I agree with Jaime (I don’t know how to do the little face things!).

  4. Randy Paul Says:

    Joe Crowley is my rep (NY-7). There’s a large Colombian emigre population in my neighborhood, I imagine he’ll sign on. I’ll call tomorrow.

  5. Marcos Says:

    The good:

    The letter is actually better than the “call script” you put up here.

    The bad:

    I suppose I can’t say anything else, about the letter or the call script, because it won’t suit the purposes of your lobby even if accuracy and honesty should be important in and of itself.

    So I’ll leave you be at the moment.



  6. Block Says:

    Marcos -

    How about backing up your cryptic condescension and self-righteousness with actual concrete ideas? You have the same smarmy insinuations in all of your posts, but I rarely see you trying to argue anything forthrightly, or trying to spread this “truth” that you speak of so elusively. Where are your facts? What real problem do you have with this letter, or Adam’s presentation of it? You obviously think of most of us as ignorant in some major way, so please enlighten us. If you don’t offer up some logical arguments, your posts will continue as they are: simply obnoxious.

  7. Marcos Says:

    I’ll bite then.

    Tell me, do you believe this statement (taken from above) is completely accurate?

    “The U.S. should stop spending taxpayer dollars on the military, which has been found to be killing innocent civilians and illegally wiretapping human rights defenders, journalists, and Supreme Court judges.”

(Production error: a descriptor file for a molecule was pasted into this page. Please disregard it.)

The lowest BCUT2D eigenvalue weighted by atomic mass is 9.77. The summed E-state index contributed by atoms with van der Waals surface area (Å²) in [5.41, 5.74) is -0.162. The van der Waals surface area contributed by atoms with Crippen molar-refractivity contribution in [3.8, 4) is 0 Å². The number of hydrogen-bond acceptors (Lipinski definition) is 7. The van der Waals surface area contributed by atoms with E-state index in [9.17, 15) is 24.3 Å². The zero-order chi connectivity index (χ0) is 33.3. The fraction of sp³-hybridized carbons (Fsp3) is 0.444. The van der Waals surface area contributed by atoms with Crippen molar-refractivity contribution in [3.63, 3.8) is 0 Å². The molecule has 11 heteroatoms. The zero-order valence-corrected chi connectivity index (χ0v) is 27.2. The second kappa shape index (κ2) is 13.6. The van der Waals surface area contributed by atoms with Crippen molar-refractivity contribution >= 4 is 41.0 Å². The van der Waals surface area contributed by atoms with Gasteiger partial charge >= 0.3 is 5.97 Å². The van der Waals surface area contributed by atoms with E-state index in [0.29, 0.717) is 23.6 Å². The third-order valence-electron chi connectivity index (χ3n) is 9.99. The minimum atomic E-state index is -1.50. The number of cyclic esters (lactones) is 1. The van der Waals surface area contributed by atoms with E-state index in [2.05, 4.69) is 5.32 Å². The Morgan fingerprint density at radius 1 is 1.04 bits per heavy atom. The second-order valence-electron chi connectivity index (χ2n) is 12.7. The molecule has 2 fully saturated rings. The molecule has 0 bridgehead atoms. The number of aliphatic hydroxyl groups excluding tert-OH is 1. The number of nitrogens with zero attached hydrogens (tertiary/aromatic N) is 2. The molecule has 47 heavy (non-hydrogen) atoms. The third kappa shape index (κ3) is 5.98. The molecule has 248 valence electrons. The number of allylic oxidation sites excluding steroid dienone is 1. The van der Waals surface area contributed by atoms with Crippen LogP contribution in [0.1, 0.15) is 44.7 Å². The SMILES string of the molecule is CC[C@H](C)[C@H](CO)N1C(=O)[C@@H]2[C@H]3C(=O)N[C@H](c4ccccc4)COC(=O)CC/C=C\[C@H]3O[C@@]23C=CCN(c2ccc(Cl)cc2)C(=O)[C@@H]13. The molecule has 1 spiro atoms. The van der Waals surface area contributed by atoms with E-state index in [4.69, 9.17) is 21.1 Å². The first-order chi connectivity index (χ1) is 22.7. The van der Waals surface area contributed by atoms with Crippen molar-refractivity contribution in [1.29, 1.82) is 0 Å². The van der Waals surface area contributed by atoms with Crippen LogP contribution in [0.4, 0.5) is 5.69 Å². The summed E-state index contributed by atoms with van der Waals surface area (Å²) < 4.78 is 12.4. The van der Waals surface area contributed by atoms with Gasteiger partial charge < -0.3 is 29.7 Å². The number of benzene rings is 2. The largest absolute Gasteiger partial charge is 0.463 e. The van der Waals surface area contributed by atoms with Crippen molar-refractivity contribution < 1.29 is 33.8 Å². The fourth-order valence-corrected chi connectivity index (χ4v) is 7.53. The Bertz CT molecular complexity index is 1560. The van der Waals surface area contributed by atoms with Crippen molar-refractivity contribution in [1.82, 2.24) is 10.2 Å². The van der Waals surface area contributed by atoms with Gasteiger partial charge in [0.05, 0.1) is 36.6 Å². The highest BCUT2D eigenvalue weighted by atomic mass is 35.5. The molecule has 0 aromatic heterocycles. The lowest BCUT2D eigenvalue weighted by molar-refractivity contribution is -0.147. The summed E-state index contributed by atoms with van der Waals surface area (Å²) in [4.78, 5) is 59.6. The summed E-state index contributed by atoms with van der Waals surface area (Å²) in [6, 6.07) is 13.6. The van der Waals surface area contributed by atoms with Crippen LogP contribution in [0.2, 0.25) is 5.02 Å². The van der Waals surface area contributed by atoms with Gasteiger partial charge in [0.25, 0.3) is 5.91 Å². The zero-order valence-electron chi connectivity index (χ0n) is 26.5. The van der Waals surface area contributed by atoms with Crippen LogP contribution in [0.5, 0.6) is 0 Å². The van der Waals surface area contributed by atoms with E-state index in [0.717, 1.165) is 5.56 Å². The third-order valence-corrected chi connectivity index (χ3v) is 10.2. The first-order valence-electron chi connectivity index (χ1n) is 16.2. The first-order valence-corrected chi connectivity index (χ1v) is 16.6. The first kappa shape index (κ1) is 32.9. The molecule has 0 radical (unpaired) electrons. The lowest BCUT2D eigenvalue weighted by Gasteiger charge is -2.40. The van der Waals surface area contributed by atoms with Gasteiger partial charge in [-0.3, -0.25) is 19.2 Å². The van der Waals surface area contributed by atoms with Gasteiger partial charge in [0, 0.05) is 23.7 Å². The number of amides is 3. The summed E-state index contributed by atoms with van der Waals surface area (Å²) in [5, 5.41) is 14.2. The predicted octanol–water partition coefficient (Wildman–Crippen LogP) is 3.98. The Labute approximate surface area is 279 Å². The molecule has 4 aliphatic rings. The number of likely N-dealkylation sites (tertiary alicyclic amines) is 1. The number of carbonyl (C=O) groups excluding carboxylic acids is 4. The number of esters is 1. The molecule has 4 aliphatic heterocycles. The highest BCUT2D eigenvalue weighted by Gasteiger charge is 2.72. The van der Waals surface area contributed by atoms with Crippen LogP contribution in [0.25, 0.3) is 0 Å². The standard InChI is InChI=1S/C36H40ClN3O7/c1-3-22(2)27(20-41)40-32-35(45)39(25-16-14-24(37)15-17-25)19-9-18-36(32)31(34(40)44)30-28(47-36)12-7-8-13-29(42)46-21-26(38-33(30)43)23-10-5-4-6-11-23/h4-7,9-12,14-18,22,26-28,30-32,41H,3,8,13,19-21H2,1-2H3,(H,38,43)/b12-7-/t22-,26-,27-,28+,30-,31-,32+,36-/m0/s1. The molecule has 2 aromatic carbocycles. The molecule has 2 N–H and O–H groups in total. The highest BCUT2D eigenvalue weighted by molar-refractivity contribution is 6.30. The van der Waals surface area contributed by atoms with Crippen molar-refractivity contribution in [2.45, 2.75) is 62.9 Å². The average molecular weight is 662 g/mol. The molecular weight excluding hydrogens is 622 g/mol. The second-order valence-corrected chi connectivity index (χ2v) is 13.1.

Let me mention most obvious point.

    I think anyone who has been paying attention to information about the wiretapping scandal knows that the military, in and of itself, doesn’t appear to be the main culprit. That doesn’t mean nobody from the military has been affected by the scandal, but it’s painfully obvious that the DAS and perhaps even the police are the two major parties involved, not the military.

    This statement makes it seem that the entire scandal is revolving around the military, period, which is misleading.



  8. Block Says:

    Thanks for biting, that does clear things up for me. And amazingly enough, I agree with you that it’s misleading, even though I hadn’t caught it before. I have to admit that I thought you were just blowing smoke earlier, but now I see that you have a legitimate concern. Thanks to the fact that you have mentioned specifically what bothers you (instead of just implying it), at least one more person will be a little more careful before accepting everything that is posted here. Everyone’s a winner.

  9. Plan Colombia and Beyond » Congressional letter is out Says:

    [...] aid request, which the State Department will issue to Congress in two months. This is the letter discussed in a post here in [...]